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Decoding SIBO: Causes and Symptoms Explained

Small Intestinal Bacterial Overgrowth (SIBO) is a condition characterized by an excessive number of bacteria in the small intestine.

This can lead to various digestive issues such as stomach pain, bloating, and altered bowel habits. Since the symptoms of SIBO, like stomach pain, bloating, and diarrhea, can be vague, it's often not diagnosed properly. This makes it hard to figure out how common it is.

Understanding the Causes of SIBO

Dislocation of Bacteria

A key factor in the development of SIBO is the dislocation of bacteria that are normally confined to the colon. When these bacteria move up into the small intestine, they can cause significant problems because the small intestine is primarily responsible for nutrient absorption.

The presence of excess bacteria here can lead to:

  • Nutrient Competition: Bacteria consume nutrients meant for our body, leading to deficiencies.

  • Fermentation of Food: Bacteria ferment undigested food, producing gas and causing bloating and discomfort.

  • Impaired Digestion: Overgrowth can interfere with the absorption of essential vitamins and minerals, leading to malnutrition.

Gut Motility

The migrating motor complex (MMC) is a series of muscle contractions that help move food and bacteria through the digestive tract when we are not eating. If the MMC is impaired, bacteria can accumulate in the small intestine, leading to SIBO.

Factors affecting gut motility include:

  • Nerve or Muscle Damage: Conditions such as diabetes or Parkinson’s disease can slow gut motility, increasing the risk of SIBO.

  • Medications: Opioids and anticholinergics can impair gut movement, contributing to bacterial overgrowth.

Changes in Digestive Fluids

The acidic environment of the stomach helps kill bacteria, but reduced acid production can lead to bacterial growth.

Factors influencing this include:

  • Proton Pump Inhibitors (PPIs): These medications reduce stomach acid and are often prescribed for temporary relief of acid-related conditions. However, long-term use without addressing the underlying cause can increase the risk of SIBO. It’s important to discuss with a primary care provider about gradually weaning off PPIs. Some common PPIs that are prescribed include medications like Pantoprazole, tecta or Nexium 

  • Pancreatic Insufficiency: The pancreas releases enzymes essential for digestion. Conditions like chronic pancreatitis reduce enzyme production, increasing the risk of SIBO.

Structural Changes in the Intestines

Structural abnormalities in the intestines can provide an environment conducive to bacterial overgrowth:

  • Diverticulitis: Small pouches in the intestine can trap bacteria.

  • Surgical Interventions: Surgeries such as gastric bypass or bowel resection create areas where bacteria can accumulate.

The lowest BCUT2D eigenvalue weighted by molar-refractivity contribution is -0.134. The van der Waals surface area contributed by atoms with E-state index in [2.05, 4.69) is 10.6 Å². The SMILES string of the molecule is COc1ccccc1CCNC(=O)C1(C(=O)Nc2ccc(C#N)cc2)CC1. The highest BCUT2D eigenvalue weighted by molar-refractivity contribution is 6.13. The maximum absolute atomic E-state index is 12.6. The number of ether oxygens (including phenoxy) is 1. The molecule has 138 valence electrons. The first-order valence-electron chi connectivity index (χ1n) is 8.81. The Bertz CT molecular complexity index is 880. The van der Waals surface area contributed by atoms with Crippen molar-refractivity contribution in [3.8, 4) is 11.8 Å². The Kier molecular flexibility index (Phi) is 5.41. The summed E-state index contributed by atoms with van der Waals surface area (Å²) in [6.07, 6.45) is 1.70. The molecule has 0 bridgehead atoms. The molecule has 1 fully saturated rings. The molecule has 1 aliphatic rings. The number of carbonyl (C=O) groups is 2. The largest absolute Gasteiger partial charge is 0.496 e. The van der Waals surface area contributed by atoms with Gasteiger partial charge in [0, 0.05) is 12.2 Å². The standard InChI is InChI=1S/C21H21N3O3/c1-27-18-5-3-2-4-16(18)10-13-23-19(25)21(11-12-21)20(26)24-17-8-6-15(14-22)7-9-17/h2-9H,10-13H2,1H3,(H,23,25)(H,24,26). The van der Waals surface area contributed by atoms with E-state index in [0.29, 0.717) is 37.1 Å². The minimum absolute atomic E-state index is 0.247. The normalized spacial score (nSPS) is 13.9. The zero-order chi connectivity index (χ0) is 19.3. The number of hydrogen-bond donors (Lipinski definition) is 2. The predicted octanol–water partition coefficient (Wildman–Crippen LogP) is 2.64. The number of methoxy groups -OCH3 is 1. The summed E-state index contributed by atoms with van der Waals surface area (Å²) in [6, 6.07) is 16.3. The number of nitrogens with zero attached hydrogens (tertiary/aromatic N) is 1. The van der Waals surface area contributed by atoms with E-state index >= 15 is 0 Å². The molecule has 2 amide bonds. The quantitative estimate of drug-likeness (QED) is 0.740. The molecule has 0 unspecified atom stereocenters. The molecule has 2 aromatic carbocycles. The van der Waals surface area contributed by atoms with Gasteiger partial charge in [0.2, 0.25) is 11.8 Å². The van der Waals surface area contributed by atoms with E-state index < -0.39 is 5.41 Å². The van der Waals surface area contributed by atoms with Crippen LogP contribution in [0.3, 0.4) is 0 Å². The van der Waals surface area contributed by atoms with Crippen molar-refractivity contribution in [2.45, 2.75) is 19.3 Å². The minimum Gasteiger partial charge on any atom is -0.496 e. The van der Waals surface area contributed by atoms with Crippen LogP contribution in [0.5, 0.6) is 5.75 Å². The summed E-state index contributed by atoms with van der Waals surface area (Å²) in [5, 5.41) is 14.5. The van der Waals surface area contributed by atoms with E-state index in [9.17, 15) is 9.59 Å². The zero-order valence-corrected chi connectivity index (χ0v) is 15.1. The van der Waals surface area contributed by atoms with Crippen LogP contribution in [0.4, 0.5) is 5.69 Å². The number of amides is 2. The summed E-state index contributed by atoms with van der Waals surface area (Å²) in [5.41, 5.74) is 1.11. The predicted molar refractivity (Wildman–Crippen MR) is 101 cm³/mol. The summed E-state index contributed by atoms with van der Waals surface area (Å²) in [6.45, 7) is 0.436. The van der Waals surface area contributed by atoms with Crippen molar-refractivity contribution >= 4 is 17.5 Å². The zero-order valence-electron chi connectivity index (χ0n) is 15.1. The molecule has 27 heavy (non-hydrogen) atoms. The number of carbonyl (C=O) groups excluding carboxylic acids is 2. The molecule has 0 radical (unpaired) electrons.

• Inflammatory Bowel Diseases (IBD): Conditions like Crohn’s disease can cause blockages or damage intestinal valves, increasing SIBO risk.

Weakened Immune System

The immune system in the gut helps regulate bacterial populations. Conditions that weaken the immune system, such as common variable immunodeficiency or IgA deficiency, can make SIBO more likely.

Symptoms and Complications of SIBO

The symptoms of SIBO are often nonspecific and include:

  • Stomach pain

  • Bloating

  • Diarrhea

  • Feeling full quickly

  • Excessive gas

  • Indigestion

These symptoms can vary in frequency and severity. Chronic SIBO can lead to serious complications such as:

  • Unintentional Weight Loss: Due to poor nutrient absorption.

  • Nutrient Deficiencies: Malabsorption can lead to deficiencies in essential vitamins and minerals, affecting overall health and quality of life.

Recognizing and treating SIBO early is crucial to prevent long-term health issues and ensure proper digestion and nutrient absorption.

If you experience persistent digestive symptoms, it's important to consult a healthcare provider to explore the possibility of SIBO and discuss appropriate diagnostic and treatment options.

If you suspect you might have SIBO or are struggling with persistent digestive issues, book a FREE discovery call HERE

With virtual consultations available throughout BC, Canada, take the step today to address digestive concerns and establish a harmonious relationship with food. 

Schedule an appointment for lasting relief and improved well-being.

Written by: Matthew Riccardi, 4th Year UBC Dietetic Student 


Ahmed, J. F., Padam, P., & Ruban, A. (2023). Aetiology, diagnosis and management of small intestinal bacterial overgrowth. Frontline Gastroenterology, 14(2), 149-154.

Rao, S. S. C., & Bhagatwala, J. (2019). Small intestinal bacterial overgrowth: Clinical features and therapeutic management. Clinical and Translational Gastroenterology, 10(10), e00078-e00078.

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